I was in Indianapolis a couple weeks ago for the annual Dairy Science meetings and went to some interesting talks. My favorite was one on a study where they looked at the cows milk production with respect to the sex of the calf she had given birth to.
They looked at data from over 2.5 million lactations and found that cows that gave birth to heifer (female) calves produced significantly more milk over the course of the lactation. To start with only the first calf and subsequent lactation were analyzed then second calvings and lactations were added to the mix. What was suprising was that the sex of the first calf impacted the milk production of the second lactation. Cows that had a heifer as their first calf produced more milk in their second lactation regardless of the sex of their second calf. The cows that had heifers both times produced the most milk in their second lactation.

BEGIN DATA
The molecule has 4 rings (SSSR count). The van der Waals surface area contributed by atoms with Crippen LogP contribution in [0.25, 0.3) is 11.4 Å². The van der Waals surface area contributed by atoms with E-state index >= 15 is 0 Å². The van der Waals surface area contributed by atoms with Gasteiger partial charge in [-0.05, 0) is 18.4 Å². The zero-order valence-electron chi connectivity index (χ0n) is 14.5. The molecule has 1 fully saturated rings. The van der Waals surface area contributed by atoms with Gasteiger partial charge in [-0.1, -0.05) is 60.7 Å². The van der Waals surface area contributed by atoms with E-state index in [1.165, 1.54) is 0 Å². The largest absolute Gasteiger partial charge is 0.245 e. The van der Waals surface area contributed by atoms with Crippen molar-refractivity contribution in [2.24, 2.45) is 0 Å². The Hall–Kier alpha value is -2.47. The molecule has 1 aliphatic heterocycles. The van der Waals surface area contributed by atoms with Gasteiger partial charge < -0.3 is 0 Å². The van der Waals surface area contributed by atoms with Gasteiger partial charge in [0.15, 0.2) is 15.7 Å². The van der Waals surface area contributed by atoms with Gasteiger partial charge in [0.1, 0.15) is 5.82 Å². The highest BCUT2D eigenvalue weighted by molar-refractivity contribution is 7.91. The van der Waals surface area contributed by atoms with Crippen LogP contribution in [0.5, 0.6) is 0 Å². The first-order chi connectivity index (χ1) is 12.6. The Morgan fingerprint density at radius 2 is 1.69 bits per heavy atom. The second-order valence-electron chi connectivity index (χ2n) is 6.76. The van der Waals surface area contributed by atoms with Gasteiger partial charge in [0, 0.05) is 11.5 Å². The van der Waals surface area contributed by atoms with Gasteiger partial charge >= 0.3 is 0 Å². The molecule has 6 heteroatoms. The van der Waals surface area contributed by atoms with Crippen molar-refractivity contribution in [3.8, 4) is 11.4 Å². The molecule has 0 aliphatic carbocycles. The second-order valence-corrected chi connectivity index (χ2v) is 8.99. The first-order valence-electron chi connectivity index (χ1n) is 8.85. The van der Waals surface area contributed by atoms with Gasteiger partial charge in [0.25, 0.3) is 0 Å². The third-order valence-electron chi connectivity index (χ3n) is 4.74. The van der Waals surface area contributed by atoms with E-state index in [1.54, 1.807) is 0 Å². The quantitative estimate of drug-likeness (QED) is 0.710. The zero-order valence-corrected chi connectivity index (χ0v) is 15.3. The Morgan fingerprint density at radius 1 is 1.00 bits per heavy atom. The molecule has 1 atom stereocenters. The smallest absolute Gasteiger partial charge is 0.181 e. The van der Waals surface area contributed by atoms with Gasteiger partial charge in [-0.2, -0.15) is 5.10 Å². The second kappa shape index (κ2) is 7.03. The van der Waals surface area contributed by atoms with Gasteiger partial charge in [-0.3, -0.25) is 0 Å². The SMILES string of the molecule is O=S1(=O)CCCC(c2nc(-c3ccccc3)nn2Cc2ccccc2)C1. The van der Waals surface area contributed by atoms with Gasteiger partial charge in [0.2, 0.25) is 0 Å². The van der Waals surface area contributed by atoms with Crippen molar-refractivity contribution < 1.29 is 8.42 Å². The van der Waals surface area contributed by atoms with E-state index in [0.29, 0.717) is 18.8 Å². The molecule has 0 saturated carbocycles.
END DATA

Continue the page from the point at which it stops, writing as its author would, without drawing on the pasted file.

So why would this matter to a farmer; isn't calf sex basically just chance?
Nope not necessarily.
While with traditional practices it is basically a coin flip (48% female, 52% male) processes have been developed to sort sperm by sex chromosome. There is commercially available semen for dairy cows that is 90% X (female) bearing sperm.
So theoretically an enterprising farmer could get his cows to produce more milk in the future by using sexed semen, especially to attain the first pregnancy.
Calf sex influences whole-lactation milk and component production in Holstein cows. A. J. Carpenter, K. Hinde, J. S. Clay, and B. J. Bradford